Not for the gun stuff, but your whole world should include more than just that. Also, James has some great partners in the form of Garth Eloff and other associates who are able to bring in their unique special operations perspectives to their training. Definitely do James’ Street Smart course: it is an excellent learning opportunity. Also his women empowerment initiative is one I regularly send friends and their daughters on.
Brett and his team of instructors is the place if you want to train Krav Maga, Muay Thai, MMA, Kick Boxing and Boxing. Well, it’s the place if you are based close to Pretoria. It is also an awesome environment to boost up your fitness. Brett runs shooting courses from time to time, and they are great. However, it is not the main thing he does. His primary focus is training skill sets which are as important as trigger time and mag changes. Also, instilling the culture of wanting to train and increasing your fitness levels.
I loved my years of training with the awesome team, and I especially appreciated the family atmosphere that prevails at their world class facility. Did I mention world class? The mat space at their Centurion facility is immense. Brett (who runs Warrior Sports) has a great mindset and ultimately places the development of what they teach above pure commercial gain. Brett has trained at the famous Wingate Institute in Israel, and it clearly shows.
In terms of styles, I trained the Jiu Jitsu classes and the Krav Maga syllabus. But if I were to do it over, I would have focused on boxing instead of doing Krav Maga. That is primarily because I personally believe that boxing and Jiu Jitsu are the two most foundational skillsets to combine into the simplicity of combatives. Just as with everything else on this list, that is a personal choice.
The Fortis team have real world experience, they have all the correct skillsets, and they train in a simple and blended manner. But what impresses me most is the attitude that the Fortis team brings to the party. They take the training seriously without taking themselves seriously. They don’t try and hype stuff up with what I frankly consider nonsensical bullshit. No pointing the gun into your elbow, or doing incredibly silly-looking house penetrations. But, as with the others on this list, they focus on building the individual with simple, effective and efficient techniques, designed to access a weapon and emphasizing the importance of awareness.
As far as I, and most serious students of staying alive are concerned, Kelly is the GODFATHER of training to stay alive. A retired US Marine Officer, he has developed counter-insurgency, close protection tactics, and combatives programs for almost everyone from the US Marine Corps, a veritable slew of US three-letter agencies, and governments from the British to the Swedes.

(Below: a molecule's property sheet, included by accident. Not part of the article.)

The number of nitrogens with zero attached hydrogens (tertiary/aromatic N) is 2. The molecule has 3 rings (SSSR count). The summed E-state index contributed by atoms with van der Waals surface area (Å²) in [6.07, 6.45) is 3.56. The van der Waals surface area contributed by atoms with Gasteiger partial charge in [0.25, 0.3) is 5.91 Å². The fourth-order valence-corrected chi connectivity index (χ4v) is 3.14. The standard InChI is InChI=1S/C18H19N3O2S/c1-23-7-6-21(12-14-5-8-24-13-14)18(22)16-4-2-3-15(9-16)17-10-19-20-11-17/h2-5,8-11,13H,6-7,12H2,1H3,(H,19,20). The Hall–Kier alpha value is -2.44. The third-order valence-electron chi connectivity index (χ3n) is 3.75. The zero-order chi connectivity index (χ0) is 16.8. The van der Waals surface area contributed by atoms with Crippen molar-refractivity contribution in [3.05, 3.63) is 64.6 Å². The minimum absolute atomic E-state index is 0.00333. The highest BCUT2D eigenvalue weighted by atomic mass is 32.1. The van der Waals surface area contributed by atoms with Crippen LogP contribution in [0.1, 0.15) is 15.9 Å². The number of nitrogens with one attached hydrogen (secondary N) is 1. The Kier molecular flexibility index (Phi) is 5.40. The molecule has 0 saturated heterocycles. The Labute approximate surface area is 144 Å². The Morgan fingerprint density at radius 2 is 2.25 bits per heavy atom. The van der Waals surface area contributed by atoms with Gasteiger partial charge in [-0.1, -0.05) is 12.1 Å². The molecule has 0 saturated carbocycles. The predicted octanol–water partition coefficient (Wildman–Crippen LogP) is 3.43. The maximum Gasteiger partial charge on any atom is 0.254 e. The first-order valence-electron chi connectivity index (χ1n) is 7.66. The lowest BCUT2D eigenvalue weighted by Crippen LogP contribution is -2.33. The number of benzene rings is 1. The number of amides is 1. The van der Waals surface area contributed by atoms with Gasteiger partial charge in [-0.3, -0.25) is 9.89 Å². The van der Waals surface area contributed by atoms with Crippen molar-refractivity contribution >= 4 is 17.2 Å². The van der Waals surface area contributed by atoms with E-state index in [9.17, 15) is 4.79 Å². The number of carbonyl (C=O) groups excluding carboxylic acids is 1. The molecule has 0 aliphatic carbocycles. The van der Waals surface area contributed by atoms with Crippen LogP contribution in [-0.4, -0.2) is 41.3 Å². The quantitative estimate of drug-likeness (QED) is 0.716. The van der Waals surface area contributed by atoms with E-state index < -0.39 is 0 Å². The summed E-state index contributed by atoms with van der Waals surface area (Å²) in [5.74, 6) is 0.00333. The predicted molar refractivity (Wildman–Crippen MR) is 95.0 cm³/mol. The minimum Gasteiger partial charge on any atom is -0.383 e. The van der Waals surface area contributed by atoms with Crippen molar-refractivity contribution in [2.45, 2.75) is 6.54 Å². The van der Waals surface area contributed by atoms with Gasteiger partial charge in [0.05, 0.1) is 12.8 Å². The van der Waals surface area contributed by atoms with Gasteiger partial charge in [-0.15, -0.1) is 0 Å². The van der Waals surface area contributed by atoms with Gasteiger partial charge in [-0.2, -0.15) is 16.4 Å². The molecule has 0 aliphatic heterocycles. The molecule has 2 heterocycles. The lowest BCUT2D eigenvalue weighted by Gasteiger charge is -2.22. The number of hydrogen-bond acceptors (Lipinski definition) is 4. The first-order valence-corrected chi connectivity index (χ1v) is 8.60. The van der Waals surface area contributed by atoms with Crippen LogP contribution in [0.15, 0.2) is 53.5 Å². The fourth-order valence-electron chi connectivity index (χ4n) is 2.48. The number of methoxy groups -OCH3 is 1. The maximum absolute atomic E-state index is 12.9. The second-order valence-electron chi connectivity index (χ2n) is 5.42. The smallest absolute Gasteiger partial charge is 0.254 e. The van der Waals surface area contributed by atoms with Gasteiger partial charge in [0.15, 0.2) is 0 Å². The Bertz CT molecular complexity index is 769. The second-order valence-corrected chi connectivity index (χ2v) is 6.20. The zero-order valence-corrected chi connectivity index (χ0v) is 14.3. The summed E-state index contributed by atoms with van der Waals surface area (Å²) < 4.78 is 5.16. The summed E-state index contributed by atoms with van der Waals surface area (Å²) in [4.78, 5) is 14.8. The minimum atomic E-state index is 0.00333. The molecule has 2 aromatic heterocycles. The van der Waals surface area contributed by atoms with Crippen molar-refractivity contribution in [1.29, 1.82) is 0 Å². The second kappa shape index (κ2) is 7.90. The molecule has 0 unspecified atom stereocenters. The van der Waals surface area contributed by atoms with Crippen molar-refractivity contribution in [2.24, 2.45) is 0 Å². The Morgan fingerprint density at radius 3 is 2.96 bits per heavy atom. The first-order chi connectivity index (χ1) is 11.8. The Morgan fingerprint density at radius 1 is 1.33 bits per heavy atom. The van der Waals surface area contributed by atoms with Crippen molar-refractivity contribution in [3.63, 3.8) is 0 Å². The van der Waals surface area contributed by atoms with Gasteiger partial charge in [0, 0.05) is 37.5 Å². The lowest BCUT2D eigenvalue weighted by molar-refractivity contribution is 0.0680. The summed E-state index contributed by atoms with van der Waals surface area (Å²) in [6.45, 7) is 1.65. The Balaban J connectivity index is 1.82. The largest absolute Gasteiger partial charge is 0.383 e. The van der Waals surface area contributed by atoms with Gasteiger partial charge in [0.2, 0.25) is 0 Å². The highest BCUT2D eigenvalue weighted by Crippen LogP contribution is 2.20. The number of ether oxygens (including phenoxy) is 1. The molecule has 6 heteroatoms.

Aside from this, Kelly emphasizes the simple and effective. Yes, others on this list teach combatives (in fact most do), and most of them train with Kelly. Or have trained with him. It is indeed that significant, and words cannot really explain how much one gains from training with him. He is based in the US but teaches all over the world.
Dave is another strong proponent of the simple but effective combative system. He is a man of deep insight, who reflects on his craft and is prone to critical commentary that has the unique ability to separate you from your ego, and draw focus on teaching and increasing your skills. Dave only teaches in the US and will retire soon. If you can train with him before then, I strongly recommend you do so.
Of anyone who is on this list, Rob Pincus must be among the most controversial. He is refreshingly and sometimes disrespectfully irreverent. However, this irreverence is never without cause. He is able to blend a great deal of science and biomechanics into what he teaches. Yes, his approach to the hallowed realms of sport shooting or traditional marksmanship might not be universally popular, but there is no arguing that training with him will make you a better defensive shooter. Rob teaches internationally as well.
As I said, there are others. Some of whom would have made this list if I was talking about training a security team, police team, or close protection team together. Everyone on this list can train those modalities as well, of course. However, these are the ones whom I believe are the best at building the individual.
I personally don’t see why someone who focuses on upskilling themselves individually would want to waste their time running team-orientated tactics such as house penetrations or vehicle takedowns. In fact, most of the people I see teaching those skills within the civilian or non-security context are teaching it incorrectly, with abysmal techniques and awful tactics. For me it’s about focusing on the most likely eventuality, and reality dictates that most people are far more likely to be attacked (and required to respond) as an individual rather than running a tactical team response to a scenario.
See you all on the training ranges.
Written by Bryan Mennie
Bryan is a professional risk and crisis manager. He has taught kidnap avoidance and hostage survival to various international organizations, and has managed protective and security operations in over twenty countries in Africa, the Middle East and Eastern Europe.